A gunman opened fire at Michigan State University (MSU), in East Lansing, Mich., on Feb. 13. Three people were killed, and five more were left injured. This attack took place in an academic building, Berkey Hall, and a student hub, MSU Union.
The perpetrator was identified to be a 43-year-old male who had no affiliation to MSU. Later on in the evening of the attack, he was confronted by the police and fatally shot himself.
During the shooting and the hours the police spent looking for the suspect, terrified students were left hiding in classrooms, cars, and around campus.
“Research tends to point to the fact that college campuses are such a common target because they are so open and there are always ‘suitable targets’ walking around,” said SHU criminal justice professor and expert in victimology, Dr. Analisa Gagnon.
Since the start of 2023, the United States has already been through 71 mass shootings, according to USA Today. Last year, there were over 600 mass shootings.
“Although I was saddened to hear about the shooting in Michigan, I was not surprised,” said sophomore Leena Abdulrahman. “Unfortunately, in the U.S. it is only a matter of time until it will happen somewhere else.”
Abdulrahman grew up not far from SHU, in Newton, Conn., where the deadly Sandy Hook Elementary School shooting took place.
“It is shocking to see it on a college campus given that I am also a college student and am on campus every day,” said junior Abby Lockwood. “There is this sinking feeling that it could happen to any of us.”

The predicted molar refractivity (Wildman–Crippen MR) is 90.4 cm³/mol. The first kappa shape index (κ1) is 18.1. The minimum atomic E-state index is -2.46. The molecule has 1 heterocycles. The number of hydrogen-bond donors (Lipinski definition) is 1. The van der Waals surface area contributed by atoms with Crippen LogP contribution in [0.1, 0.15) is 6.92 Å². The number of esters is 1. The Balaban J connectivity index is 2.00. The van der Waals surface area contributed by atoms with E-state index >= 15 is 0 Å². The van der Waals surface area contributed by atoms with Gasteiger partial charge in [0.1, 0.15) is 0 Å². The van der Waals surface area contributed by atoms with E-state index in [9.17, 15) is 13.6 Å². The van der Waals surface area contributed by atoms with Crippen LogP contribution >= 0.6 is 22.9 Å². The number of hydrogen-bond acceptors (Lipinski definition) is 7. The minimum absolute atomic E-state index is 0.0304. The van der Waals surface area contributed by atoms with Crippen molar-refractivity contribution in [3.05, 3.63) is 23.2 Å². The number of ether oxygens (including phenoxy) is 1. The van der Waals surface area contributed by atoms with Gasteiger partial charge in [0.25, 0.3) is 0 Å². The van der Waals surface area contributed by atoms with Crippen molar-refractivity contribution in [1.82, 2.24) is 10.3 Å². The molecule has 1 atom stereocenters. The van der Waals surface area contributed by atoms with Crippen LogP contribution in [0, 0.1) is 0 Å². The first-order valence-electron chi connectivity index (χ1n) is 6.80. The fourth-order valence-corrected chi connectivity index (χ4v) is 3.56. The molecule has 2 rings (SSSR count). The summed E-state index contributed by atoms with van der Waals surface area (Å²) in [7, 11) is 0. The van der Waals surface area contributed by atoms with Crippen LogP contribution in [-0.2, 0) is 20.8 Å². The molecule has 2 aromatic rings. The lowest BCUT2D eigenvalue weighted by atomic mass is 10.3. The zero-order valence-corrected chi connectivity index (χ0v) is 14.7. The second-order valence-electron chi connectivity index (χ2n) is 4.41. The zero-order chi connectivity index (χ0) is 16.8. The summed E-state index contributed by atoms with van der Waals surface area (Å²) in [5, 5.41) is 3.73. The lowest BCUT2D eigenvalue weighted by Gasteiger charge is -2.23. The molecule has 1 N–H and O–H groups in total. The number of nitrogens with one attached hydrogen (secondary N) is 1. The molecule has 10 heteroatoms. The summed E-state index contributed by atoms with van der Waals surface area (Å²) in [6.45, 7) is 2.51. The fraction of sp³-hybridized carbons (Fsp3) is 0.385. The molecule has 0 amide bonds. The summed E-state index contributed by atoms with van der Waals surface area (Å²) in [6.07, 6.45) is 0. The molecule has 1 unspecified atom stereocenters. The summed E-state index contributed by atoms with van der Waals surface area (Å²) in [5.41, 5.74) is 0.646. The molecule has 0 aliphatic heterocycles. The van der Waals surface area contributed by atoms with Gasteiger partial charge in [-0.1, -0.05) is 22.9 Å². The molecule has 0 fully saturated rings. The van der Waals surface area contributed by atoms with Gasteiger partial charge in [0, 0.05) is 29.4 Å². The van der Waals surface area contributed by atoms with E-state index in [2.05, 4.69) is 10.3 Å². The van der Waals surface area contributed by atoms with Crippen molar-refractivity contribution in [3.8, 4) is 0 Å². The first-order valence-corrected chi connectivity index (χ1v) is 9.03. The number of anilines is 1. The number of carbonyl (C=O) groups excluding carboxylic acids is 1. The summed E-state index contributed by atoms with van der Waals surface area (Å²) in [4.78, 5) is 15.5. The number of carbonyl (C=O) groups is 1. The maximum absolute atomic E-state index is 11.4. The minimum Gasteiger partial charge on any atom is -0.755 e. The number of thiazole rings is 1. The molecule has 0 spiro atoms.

As a result of this event, SHU students are thinking of their own safety on campus.
“After the Sandy Hook shooting, all schools in Newtown had a police officer on duty, locked their classroom doors, and had an extensive sign-in and sign-out procedure every day. I always felt safe under those rules,” Abdulrahman said.
Although SHU has not experienced an event like this, Public Safety and neighboring police forces know of the consistent possible threat.
“The key in any preparation is prevention. We utilize infrastructure, training, reporting and partnerships to detect and respond,” said Gary MacNamara, Executive Director of Public Safety and Governmental Affairs.
According to Public Safety, SHU has large amounts of infrastructure, including cameras and control locks. Additionally, Public Safety maintains a strong relationship with local, state and federal public safety partners, sometimes training with them.
“The overall structure of campus is well maintained,” said Gagnon. “The newer buildings do not have wide open windows along them and you have to pass by a security booth getting into most entrances.”
Gagnon chooses to teach her classes with the door shut, as research has shown this would deter an active shooter due to their goal being to get as many bodies as possible.
“Anytime there is an incident, it affects all of us. We need to continue to be diligent in our efforts,” said MacNamara. “It is important for the SHU community and Public Safety to continue to come together and share concerns.”
MSU canceled all campus events held for the following 48 hours after the attacks. According to MSU Today, there were vigils in both the auditorium and “The Rock” on-campus to mourn those who were lost or injured in the attack.
“We cannot become numb to gun violence. No one should be comfortable with hearing this type of news,” said Lockwood.
The Associated Press contributed to this article.